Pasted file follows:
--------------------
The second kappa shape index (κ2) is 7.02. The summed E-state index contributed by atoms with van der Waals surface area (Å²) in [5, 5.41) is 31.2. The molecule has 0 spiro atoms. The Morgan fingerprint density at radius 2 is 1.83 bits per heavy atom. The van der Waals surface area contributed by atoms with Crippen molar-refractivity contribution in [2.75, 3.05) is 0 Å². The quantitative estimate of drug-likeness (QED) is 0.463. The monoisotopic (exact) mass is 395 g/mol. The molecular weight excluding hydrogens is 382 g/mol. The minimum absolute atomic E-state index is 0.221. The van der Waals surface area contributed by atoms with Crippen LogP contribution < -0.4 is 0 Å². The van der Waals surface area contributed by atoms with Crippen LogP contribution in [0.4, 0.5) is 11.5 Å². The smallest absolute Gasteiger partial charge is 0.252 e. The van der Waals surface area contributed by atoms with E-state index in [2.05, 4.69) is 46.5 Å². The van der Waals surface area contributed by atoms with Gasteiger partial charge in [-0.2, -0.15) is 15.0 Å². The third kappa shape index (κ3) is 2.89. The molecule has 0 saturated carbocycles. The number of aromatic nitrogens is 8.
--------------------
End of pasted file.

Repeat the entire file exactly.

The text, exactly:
The second kappa shape index (κ2) is 7.02. The summed E-state index contributed by atoms with van der Waals surface area (Å²) in [5, 5.41) is 31.2. The molecule has 0 spiro atoms. The Morgan fingerprint density at radius 2 is 1.83 bits per heavy atom. The van der Waals surface area contributed by atoms with Crippen molar-refractivity contribution in [2.75, 3.05) is 0 Å². The quantitative estimate of drug-likeness (QED) is 0.463. The monoisotopic (exact) mass is 395 g/mol. The molecular weight excluding hydrogens is 382 g/mol. The minimum absolute atomic E-state index is 0.221. The van der Waals surface area contributed by atoms with Crippen LogP contribution < -0.4 is 0 Å². The van der Waals surface area contributed by atoms with Crippen LogP contribution in [0.4, 0.5) is 11.5 Å². The smallest absolute Gasteiger partial charge is 0.252 e. The van der Waals surface area contributed by atoms with E-state index in [2.05, 4.69) is 46.5 Å². The van der Waals surface area contributed by atoms with Gasteiger partial charge in [-0.2, -0.15) is 15.0 Å². The third kappa shape index (κ3) is 2.89. The molecule has 0 saturated carbocycles. The number of aromatic nitrogens is 8.